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Arf! Meet Seven Sitcom Dogs of the 1950s

In the all-American sitcoms of the 1950s, every perfect nuclear family had to have a dog. We remember some of our favorites.

 |  Aug 6th 2012  |   2 Contributions

Like any time in history, the 1950s is riddled with generalizations and clichés that would take a lifetime to route through and discard. It’s claimed to be the last stand of the gray flannel suit, xenophobia, and chauvinism — all impressions burned into our retina by the era’s favorite household appliance, television, but not quite jiving with the persistence of these things outside the idiot box, into the great idiot expanse of 21st-century reality.

On that tip, the Atomic Age also saw the rise and rise of the nuclear family as depicted in the decade’s biggest dramatic trend: No, not two-hour plays about a couple guys waiting around for another guy — but the TV sitcom. Pets were essential to holding up the sense of familial normalcy television strove for in those early days. And, okay, they were adorable.

Here are seven examples of canines bringing a little light to a dim medium.

I Love Lucy

In this episode, Little Ricky took care of a Cairn Terrier named Fred. But in this scene, father Ricky takes a special interest in the dog’s obedience training, an investment he sunk a whopping $30 into.

Leave It to Beaver

This puppy makes a brief cameo near the end of the pilot episode of Leave it to Beaver. He would not appear again in the series. This episode was shot first but broadcast later in the show's first season because of the controversial appearance of a toilet (the first ever to appear on American TV) in a key scene.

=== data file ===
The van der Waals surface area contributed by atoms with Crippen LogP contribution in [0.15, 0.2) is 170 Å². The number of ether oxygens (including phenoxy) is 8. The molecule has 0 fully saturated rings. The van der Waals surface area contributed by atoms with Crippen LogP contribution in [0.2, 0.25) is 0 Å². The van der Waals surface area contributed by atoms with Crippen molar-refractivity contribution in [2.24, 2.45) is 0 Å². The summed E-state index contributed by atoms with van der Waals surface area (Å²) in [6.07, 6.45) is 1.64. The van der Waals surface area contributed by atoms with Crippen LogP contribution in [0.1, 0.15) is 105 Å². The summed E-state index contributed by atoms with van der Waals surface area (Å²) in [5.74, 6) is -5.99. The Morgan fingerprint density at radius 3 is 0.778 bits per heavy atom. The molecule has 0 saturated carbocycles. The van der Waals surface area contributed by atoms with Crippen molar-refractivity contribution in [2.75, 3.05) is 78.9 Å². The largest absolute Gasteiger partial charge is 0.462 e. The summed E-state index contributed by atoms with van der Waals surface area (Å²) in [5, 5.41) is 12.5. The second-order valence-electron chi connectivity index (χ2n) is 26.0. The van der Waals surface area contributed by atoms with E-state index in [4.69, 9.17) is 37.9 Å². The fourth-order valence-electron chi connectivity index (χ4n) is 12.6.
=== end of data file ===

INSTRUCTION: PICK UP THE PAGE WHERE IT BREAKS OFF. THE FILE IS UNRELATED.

Commercial Break: Gaylord the Dog

We've reached the halfway point of this post. So it seems only natural to pause for commercial. Gaylord was a battery-operated pull toy from a company called IDEAL. He would change direction with a tug of his leash and generally look somber, like he was burdened by thoughts of mortality or, maybe, capitalism.  

Ozzie and Harriet

A neglected dog from down the street interrupts Nelson's plans to take a fishing trip, thus introducing the "noisy neighbor's dog" leitmotif into the world of old-school sitcoms.

The Phil Silvers Show

After Private Doberman's long-distance romance goes kaput, he adopts a Poodle named Louis to keep him company. Surprisingly, the network never exploited the dramatic possiblities of a spin-off series centered on the daily trevails of the Private and the Poodle. Just think of the many social issues of the time such a show could've tackled! McCarthyism! Juvenile delinquency! Public pooping!

The Honeymooners

In this legendary episode, Ralph confuses his health records with those of his mother-in-law's Collie and concludes he is fatallly ill. Interesting fact: among dogs, this episode is considered a masterpiece of bitter existentialist drama.


And lastly, my favorite '50s sitcom dog: Neil, the deceased martini-swilling Saint Bernard who haunts bank executive Cosmo Topper (Leo G. Carroll, seen above with screen wife Lee Patrick) throughout the series' run.

We'll be sharing more sitcom mutts through the decades of TV. Check back soon for more! 

24 dogs watching TV by Shutterstock.


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